Author: Wendy Wing Yan So1, Erin Yiqing Lu1, Wai Ming Cheung2, Hector Wing Hong Tsang1
1 Department of Rehabilitation Sciences, The Hong Kong Polytechnic University, Hung Hom, Hong Kong.
2 Faculty of Education, The University of Hong Kong, Pokfulam, Hong Kong.
Conference/Journal: Int J Environ Res Public Health
Date published: 2020 Nov 23
Other: Volume ID: 17 , Issue ID: 22 , Pages: 8692 , Special Notes: doi: 10.3390/ijerph17228692. , Word Count: 212
In recent years, studies and reviews have reported the therapeutic benefits of both mindful and non-mindful exercises in reducing anxiety. However, there have not been any systematic reviews to compare their relative effectiveness for therapeutic application, especially among the non-clinical population. Thus, the aim of this review is to compare the effectiveness between mindful and non-mindful exercise on treating anxiety among non-clinical samples.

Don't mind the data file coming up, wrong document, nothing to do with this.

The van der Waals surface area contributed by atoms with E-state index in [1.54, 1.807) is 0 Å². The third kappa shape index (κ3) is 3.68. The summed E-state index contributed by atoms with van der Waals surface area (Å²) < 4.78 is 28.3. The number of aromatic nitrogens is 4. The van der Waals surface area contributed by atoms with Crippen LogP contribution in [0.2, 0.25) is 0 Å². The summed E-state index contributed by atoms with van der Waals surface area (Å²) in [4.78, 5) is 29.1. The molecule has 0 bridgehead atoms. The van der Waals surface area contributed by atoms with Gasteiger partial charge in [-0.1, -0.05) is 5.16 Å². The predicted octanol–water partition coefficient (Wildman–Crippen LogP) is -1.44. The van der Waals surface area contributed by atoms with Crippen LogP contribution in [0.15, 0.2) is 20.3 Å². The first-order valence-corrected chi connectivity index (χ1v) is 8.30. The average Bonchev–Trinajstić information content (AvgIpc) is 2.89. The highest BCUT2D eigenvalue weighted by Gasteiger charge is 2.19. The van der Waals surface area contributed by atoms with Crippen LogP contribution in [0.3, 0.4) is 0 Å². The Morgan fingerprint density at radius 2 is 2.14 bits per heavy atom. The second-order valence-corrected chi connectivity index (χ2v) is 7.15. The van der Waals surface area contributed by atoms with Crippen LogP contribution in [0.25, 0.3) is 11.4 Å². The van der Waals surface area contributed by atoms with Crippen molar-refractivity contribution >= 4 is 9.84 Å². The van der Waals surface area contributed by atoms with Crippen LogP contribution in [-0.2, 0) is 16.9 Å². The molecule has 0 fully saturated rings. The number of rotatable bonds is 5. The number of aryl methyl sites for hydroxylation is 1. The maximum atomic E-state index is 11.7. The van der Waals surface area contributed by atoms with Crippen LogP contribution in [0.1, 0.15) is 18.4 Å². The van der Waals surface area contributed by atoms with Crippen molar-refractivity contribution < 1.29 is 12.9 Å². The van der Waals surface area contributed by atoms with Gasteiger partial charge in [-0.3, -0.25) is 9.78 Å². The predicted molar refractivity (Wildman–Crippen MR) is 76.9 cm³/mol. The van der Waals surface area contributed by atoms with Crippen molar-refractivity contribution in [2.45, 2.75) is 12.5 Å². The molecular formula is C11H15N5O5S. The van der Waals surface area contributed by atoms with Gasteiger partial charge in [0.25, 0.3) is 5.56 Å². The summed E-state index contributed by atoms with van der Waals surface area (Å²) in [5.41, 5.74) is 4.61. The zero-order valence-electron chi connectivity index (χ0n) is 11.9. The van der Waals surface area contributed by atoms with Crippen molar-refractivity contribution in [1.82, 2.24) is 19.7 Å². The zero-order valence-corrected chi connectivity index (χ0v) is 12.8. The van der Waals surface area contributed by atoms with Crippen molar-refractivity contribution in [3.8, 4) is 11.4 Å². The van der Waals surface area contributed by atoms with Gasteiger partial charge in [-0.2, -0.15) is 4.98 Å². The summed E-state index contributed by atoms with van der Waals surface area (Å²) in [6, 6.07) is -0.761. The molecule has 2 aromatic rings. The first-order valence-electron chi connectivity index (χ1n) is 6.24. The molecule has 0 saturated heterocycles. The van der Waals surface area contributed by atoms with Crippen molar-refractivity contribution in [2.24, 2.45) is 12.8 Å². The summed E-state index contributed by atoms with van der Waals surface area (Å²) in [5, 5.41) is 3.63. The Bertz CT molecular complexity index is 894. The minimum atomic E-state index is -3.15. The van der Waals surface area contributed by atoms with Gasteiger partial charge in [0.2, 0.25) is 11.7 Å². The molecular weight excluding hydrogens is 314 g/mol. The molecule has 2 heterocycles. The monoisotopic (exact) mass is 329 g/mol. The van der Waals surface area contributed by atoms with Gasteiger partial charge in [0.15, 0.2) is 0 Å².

Potential articles were retrieved from PubMed, Embase, Academic Search Premier, and PsycInfo. Randomized controlled trials, which involved both mindful and non-mindful exercises as intervention, and the use of anxiety outcome measures were included.
Twenty-four studies fulfilled the inclusion criteria and were included in our systematic review. In addition, 14 studies provided sufficient data to be included in the meta-analysis. For studies that reported significant group differences at post-assessment, results showed that mindful exercise was more beneficial in reducing anxiety than non-mindful exercise. The meta-analysis reported that yoga was more effective in reducing anxiety than non-mindful exercise.
Compared to non-mindful exercise, yoga is shown to be more effective in alleviating anxiety symptoms. It is recommended that yoga could be used as a primary healthcare intervention to help the public reduce anxiety.
Keywords: anxiety; mindful exercise; physical exercise; primary health care; qigong; yoga.
PMID: 33238594 PMCID: PMC7700675 DOI: 10.3390/ijerph17228692